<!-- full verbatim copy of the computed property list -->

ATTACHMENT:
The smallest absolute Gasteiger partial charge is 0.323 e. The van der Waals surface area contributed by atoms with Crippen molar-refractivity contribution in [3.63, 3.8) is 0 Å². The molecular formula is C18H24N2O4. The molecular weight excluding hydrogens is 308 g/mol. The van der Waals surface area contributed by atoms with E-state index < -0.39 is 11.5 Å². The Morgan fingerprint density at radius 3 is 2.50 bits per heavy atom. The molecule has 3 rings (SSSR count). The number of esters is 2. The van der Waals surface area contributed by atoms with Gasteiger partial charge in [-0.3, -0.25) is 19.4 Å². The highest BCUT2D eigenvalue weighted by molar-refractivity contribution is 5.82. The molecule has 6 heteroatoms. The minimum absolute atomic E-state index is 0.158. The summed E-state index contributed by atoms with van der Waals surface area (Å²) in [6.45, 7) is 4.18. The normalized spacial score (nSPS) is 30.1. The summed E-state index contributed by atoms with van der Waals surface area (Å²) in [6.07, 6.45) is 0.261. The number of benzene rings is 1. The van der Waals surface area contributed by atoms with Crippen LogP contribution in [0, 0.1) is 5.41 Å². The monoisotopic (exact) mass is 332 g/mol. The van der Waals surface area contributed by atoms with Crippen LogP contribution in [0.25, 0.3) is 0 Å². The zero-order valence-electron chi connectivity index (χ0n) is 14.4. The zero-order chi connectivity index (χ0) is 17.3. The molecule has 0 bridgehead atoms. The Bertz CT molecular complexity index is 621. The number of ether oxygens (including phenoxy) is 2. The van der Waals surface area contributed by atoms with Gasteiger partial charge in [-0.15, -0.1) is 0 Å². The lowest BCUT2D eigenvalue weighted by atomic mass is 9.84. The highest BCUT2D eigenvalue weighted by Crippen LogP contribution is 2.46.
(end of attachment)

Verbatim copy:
The smallest absolute Gasteiger partial charge is 0.323 e. The van der Waals surface area contributed by atoms with Crippen molar-refractivity contribution in [3.63, 3.8) is 0 Å². The molecular formula is C18H24N2O4. The molecular weight excluding hydrogens is 308 g/mol. The van der Waals surface area contributed by atoms with E-state index < -0.39 is 11.5 Å². The Morgan fingerprint density at radius 3 is 2.50 bits per heavy atom. The molecule has 3 rings (SSSR count). The number of esters is 2. The van der Waals surface area contributed by atoms with Gasteiger partial charge in [-0.3, -0.25) is 19.4 Å². The highest BCUT2D eigenvalue weighted by molar-refractivity contribution is 5.82. The molecule has 6 heteroatoms. The minimum absolute atomic E-state index is 0.158. The summed E-state index contributed by atoms with van der Waals surface area (Å²) in [6.45, 7) is 4.18. The normalized spacial score (nSPS) is 30.1. The summed E-state index contributed by atoms with van der Waals surface area (Å²) in [6.07, 6.45) is 0.261. The number of benzene rings is 1. The van der Waals surface area contributed by atoms with Crippen LogP contribution in [0, 0.1) is 5.41 Å². The monoisotopic (exact) mass is 332 g/mol. The van der Waals surface area contributed by atoms with Crippen LogP contribution in [0.25, 0.3) is 0 Å². The zero-order valence-electron chi connectivity index (χ0n) is 14.4. The zero-order chi connectivity index (χ0) is 17.3. The molecule has 0 bridgehead atoms. The Bertz CT molecular complexity index is 621. The number of ether oxygens (including phenoxy) is 2. The van der Waals surface area contributed by atoms with Gasteiger partial charge in [-0.15, -0.1) is 0 Å². The lowest BCUT2D eigenvalue weighted by atomic mass is 9.84. The highest BCUT2D eigenvalue weighted by Crippen LogP contribution is 2.46.